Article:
Boas, Bones, and Race | Penn State University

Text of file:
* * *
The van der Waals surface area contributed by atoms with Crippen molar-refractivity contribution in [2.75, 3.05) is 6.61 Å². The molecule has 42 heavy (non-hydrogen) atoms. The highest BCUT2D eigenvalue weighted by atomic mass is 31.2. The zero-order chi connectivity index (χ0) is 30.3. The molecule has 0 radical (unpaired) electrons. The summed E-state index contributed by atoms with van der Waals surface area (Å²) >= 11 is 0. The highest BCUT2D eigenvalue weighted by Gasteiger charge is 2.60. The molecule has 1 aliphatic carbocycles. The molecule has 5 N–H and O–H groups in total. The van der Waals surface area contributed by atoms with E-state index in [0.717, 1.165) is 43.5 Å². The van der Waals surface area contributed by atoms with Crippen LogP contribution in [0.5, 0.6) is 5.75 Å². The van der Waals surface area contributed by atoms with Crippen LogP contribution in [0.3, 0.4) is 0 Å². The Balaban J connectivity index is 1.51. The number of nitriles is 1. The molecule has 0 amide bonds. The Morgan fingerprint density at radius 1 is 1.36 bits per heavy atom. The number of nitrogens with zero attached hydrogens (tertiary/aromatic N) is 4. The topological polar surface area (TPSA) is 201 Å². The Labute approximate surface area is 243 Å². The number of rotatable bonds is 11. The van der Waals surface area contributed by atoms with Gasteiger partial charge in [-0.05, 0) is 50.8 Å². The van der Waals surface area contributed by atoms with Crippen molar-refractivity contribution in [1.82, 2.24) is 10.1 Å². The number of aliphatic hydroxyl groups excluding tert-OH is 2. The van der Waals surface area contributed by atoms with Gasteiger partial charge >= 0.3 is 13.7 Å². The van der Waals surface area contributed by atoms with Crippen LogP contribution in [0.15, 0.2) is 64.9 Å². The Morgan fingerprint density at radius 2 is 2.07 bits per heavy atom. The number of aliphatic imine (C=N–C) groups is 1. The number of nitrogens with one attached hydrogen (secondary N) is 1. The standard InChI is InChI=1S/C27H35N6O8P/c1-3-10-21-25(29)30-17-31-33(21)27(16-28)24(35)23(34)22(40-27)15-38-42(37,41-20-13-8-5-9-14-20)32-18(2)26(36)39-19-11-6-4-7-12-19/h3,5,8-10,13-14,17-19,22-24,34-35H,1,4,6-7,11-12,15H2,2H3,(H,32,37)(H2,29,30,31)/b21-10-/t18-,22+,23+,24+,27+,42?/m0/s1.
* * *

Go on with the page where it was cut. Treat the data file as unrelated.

In the 19th century, anthropologists argued that skull capacity equated directly with intelligence. Caucasians, so the theory went, had larger brains—and thus were smarter—than American Indians and people of African descent. It was a convenient, if false, viewpoint in a white-dominated society. As the 20th century dawned, early skull examiners pointed to another characteristic, cranial index, or head form, as a means of discerning races and ethnic groups.